By NEIL HARTNELL
Tribune Business Editor
Bahamian insurers yesterday warned Hurricane Irma could cause a 20-25 per cent increase in premiums and “capacity” issues, depending on the hit Florida and this nation take.
Anton Saunders, RoyalStar Assurance’s managing director, warned that “significant damage” in Florida could have greater local insurance market implications than if Irma copied Hurricane Matthew in striking New Providence and Grand Bahama.
Florida and the Bahamas largely share the same global reinsurers, and Mr Saunders said a multi-billion dollar damages payout in the ‘Sunshine State’ would make these companies more reluctant to continue coverage here given this nation’s close proximity.
Bahamian insurers, due to their relatively thin capital bases, purchase huge quantities of reinsurance to enable them to underwrite property and other assets that have a collective multi-billion value.
Mr Saunders thus emphasised that any capacity withdrawal as a result of Florida-based losses would make it difficult for Bahamian insurers to obtain the reinsurance needed, putting even greater pressure on catastrophe premium rates than if Irma’s destruction was confined to the Bahamas.
“We have two scenarios,” he told Tribune Business, describing Florida as worst for the insurance industry. “If it’s localised to the Caribbean and the Bahamas, the rates will be increased depending on the loss. It will be between 20-25 per cent.
“If it hits Florida, all bets are off. If Irma hits Florida, and Florida sustains significant damage, our concern would be if we will have sufficient capacity available for the Bahamas. That’s more our concern; whether it hits Florida and if there’s sufficient capacity for the Bahamas going forward.”
Irma is potentially the third major hurricane in three years to score a direct hit on the Bahamas, following Matthew last year and Joaquin in 2015.
“We just hope and pray that if something happens it’s minor, and we are crossing our fingers that we will be spared this one,” Mr Saunders said.
“If it hits Florida, it’s not a matter of rates; it’s a matter of capacity. How much are we going to get? That’s even worse.”
Tim Ingraham, Summit Insurance Company’s president, backed Mr Saunders’ analysis by agreeing that Bahamian property and casualty rates will “head north” should Irma emulate Matthew’s estimated $600 million damages.
He added that the storm, currently with Category Four winds, would be “more of a game changer” for the Bahamas and its reinsurance market than Hurricane Harvey should it hit Florida.
“That would be more of a game changer than Harvey is at this point,” Mr Ingraham told Tribune Business. “Even if we escaped and Florida got hit, that certainly will be a different thing for us.
“A lot of reinsurers that do business here also do business in Florida. That’s the difficulty; being so close to Florida.”
The Summit chief added that Irma’s impact on the Bahamas, and potential level of damages, will be determined by the path it takes through the 700-island archipelago.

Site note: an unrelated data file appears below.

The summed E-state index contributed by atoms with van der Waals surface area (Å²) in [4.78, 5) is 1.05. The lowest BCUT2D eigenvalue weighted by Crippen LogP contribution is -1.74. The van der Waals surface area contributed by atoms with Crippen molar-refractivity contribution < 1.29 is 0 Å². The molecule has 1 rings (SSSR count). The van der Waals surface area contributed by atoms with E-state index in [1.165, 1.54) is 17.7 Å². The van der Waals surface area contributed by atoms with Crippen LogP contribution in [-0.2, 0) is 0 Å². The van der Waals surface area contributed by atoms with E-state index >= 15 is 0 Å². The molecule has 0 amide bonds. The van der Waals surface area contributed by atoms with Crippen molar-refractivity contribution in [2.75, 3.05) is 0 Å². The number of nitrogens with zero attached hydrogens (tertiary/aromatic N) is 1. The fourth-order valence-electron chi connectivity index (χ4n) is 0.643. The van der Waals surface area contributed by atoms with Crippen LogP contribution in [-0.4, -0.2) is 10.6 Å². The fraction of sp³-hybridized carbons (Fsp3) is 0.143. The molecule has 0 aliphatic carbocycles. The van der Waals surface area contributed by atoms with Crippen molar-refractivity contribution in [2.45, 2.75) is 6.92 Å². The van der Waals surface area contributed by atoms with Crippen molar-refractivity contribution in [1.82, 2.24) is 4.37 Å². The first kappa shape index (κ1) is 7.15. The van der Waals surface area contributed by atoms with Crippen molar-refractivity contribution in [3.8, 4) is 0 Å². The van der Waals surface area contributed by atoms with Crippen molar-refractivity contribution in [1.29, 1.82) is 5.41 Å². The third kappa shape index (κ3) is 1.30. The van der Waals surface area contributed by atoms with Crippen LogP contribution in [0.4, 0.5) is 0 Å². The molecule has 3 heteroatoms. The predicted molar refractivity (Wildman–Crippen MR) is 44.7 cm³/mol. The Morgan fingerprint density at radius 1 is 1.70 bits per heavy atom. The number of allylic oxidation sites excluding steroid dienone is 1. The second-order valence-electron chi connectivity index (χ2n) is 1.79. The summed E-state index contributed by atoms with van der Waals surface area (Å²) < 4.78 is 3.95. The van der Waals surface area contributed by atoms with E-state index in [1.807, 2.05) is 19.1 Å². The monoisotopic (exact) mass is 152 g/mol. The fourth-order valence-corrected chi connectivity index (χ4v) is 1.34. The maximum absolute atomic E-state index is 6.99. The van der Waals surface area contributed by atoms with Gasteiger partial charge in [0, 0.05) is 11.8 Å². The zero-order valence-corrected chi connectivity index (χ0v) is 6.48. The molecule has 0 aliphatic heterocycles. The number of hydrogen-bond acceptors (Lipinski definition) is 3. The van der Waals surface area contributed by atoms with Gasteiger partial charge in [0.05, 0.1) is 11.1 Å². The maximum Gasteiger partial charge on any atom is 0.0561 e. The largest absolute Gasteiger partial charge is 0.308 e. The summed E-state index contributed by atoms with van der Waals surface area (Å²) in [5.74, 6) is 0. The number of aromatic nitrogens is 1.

“If it goes over the islands to the south, it will not be as significant,” Mr Ingraham said. “If it starts to come up the chain like Matthew, we could see extensive losses, depending on what path it follows and the rain coming from it.
“If that happens, rates will start heading up. Rates have remained fairly level this year following Matthew, except for properties and areas that suffered losses. If we see another one on that scale, we will start to see rates head north. If it’s a huge hit, that’s more than likely.”
Mr Ingraham said Summit was still accepting new underwriting business, given that the Bahamas had yet to be placed under any Irma-related hurricane or tropical storm advisories.
“We’re watching and waiting to see where it goes over the next day or two before making any firm determination or decision,” he added. “We will write until alerts are issued for those areas. Nothing’s been issued yet.”
Mr Saunders, though, said RoyalStar had stopped underwriting new property and casualty risks, and changing existing coverage, on Sunday. “With social media driving the hype, a lot of people out there are panicking,” he told Tribune Business, “so we think it’s in the best interests of our partners and reinsurers to cease new business at this time.”
The RoyalStar chief added that all policies due for renewal, and quotes, would be honoured. Predicting that Irma would match Matthew’s losses ($600 million in damages, $400 million in insured claims) if it followed the same path, he added that underwriters and loss adjusters could have difficulty in determining when property damage was incurred.
“The challenge will be to determine if those people who had damage from Matthew repaired their properties, so that you are not paying double claims on the same loss,” Mr Saunders told Tribune Business.
Mr Ingraham, meanwhile, added of Irma: “After two years in a row of dealing with these things, it’s not something we look forward to; not just from an insurance perspective, but a personal perspective.
“The stress of it all can get to you if you’re dealing with it on an annual basis. From my perspective, I hope this one misses us and gives us a break this year.”